With regard to the yellow belt, I'd say it's a toss-up between the two as to which is better made. The Mego Superman has a basic yellow plastic strip what's sewn to the costume top and bottom around the entire perimeter. The Mattel Superman's belt isn't sewn all the way around, but it does have more details, including a visible buckle, and red belt loops, which is more accurate to the character's portrayal.

When it comes to the cape, however, there's no question. The Mattel Superman wins this comparison hands down. Not only does the cape have the all-yellow Superman "S" shield on the back, something the Mego Superman never had, but the Mattel Superman's cape is hemmed! This is something I desperately wish the Mego figures had done. I'm not really sure what the fabric is that they used on most of their capes. It's obviously a rather lightweight and simple fabric -- but it was also very prone to fraying. The only reason my Mego Superman's cape looks as good as it does is, again, because he didn't see much play. The hem around the Mattel Superman's cape may make it look a little less smooth, but at least it's not going to leave pieces of itself all over the place.

On the whole, both costumes are excellent. They use a woven, elastic material of some sort. The Mattel Superman has a slightly thinner costume whose fabric has a smaller weave. That, I suspect, is the result of advances in fabric technology as much as anything. This does have the advantage of a costume that's a better fit, and showing off a bit more muscle detail than the Mego figure. Conversely, it's probably a little more delicate. But then these Retro-Action figures are more intended for collectors.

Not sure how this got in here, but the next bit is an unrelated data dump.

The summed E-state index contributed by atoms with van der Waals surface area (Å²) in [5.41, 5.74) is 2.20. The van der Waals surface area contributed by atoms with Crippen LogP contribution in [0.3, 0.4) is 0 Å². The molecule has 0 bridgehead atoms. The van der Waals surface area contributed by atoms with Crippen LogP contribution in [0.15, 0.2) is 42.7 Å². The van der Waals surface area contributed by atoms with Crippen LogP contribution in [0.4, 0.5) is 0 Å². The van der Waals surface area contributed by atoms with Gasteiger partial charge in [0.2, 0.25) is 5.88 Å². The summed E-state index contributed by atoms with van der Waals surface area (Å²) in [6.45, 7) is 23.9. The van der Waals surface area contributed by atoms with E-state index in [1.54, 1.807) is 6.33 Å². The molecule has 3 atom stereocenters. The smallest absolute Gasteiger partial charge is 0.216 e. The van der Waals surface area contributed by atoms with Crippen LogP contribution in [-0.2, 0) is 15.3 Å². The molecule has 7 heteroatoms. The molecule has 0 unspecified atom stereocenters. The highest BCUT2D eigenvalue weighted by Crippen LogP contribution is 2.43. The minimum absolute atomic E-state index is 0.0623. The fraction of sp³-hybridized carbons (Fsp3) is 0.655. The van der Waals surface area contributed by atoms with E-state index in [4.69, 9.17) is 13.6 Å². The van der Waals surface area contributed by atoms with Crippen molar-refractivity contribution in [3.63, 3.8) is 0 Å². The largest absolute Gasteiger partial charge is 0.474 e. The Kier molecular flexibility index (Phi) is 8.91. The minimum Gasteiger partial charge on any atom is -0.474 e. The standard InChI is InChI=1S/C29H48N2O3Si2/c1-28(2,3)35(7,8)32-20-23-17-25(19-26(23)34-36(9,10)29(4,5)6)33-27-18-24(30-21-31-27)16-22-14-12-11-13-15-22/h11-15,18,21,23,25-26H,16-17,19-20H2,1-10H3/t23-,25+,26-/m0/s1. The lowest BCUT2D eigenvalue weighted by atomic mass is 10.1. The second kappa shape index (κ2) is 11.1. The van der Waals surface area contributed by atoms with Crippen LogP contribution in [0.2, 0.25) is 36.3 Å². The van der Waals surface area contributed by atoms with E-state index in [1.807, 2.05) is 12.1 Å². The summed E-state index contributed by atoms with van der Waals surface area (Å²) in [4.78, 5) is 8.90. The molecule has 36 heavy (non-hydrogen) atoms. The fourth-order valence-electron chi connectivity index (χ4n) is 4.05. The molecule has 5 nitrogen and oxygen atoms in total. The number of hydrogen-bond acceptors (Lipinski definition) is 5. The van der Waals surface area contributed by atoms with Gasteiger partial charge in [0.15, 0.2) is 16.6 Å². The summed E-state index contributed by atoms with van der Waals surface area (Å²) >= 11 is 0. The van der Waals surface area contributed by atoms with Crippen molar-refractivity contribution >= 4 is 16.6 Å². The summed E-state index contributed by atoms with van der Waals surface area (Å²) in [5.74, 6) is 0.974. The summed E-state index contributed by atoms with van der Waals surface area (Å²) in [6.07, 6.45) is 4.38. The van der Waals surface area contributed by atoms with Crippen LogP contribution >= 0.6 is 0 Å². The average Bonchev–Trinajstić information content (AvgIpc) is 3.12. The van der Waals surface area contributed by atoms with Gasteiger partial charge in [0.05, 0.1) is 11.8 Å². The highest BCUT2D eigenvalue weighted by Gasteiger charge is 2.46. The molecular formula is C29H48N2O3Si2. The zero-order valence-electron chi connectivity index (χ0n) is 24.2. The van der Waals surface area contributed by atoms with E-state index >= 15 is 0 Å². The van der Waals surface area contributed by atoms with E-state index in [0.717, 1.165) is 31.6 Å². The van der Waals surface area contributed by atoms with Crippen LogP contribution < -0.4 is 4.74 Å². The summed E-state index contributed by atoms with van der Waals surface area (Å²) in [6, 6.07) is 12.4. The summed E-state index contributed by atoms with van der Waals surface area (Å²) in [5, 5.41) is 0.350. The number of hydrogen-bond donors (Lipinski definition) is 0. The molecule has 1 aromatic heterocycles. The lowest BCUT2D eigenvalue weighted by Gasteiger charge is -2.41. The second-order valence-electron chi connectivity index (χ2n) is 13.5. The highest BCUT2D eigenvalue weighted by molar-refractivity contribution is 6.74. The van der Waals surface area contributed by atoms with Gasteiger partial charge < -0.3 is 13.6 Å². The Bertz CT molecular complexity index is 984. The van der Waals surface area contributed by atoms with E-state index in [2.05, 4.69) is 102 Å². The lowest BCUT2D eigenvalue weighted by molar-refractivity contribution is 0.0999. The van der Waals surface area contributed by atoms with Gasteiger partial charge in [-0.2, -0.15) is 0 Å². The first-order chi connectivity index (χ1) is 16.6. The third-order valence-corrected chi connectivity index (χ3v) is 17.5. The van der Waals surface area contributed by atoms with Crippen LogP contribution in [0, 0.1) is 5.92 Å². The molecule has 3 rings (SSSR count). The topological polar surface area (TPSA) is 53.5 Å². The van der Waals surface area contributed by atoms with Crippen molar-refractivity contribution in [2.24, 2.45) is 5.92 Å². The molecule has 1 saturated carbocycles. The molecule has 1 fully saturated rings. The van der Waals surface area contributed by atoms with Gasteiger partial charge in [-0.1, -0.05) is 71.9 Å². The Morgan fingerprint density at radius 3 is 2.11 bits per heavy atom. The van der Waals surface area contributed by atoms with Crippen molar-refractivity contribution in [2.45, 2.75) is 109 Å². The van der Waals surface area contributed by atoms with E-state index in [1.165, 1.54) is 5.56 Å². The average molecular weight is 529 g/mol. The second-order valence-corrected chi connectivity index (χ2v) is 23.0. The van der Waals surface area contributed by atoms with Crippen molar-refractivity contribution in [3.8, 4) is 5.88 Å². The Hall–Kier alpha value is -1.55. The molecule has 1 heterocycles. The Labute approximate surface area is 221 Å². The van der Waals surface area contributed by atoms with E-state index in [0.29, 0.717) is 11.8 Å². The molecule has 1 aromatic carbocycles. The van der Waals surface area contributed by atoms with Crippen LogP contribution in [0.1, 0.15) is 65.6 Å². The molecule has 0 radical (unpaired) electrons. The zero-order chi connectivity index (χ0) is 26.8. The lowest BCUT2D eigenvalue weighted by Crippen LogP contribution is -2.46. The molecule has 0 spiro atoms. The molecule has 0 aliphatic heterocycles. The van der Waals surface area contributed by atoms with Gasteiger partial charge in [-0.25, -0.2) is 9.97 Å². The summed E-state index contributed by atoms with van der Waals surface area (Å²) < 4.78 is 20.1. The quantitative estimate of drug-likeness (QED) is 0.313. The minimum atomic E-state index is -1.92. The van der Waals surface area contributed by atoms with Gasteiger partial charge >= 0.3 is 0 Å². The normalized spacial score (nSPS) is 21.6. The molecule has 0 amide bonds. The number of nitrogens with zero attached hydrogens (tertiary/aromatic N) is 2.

The Retro-Action Superman is as well articulated as his Mego ancestor. He is fully poseable at the head, arms, elbows, wrists, waist, legs, knees, and ankles, although the ankles are obviously a bit hindered by the boots.

So, what's my final word? I consider myself fortunate. I still have my original Mego Superman, and he's in really very good condition. That said, I'm also pleased to have his modern Mattel counterpart. He works well with the other Retro-Action Super-Heroes that I've purchased, including many characters that Mego never got around to. Overall, it's an impressive collection, that I wish had fared better, but perhaps someday it shall return. And if you know where to look -- especially online -- it's still available, and is definitely a cool collectible line for anyone who enjoys the DC Universe, and perhaps has fond memories of Mego.

The DC RETRO-ACTION SUPER-HEROES figure of SUPERMAN from Mattel definitely has my highest recommendation!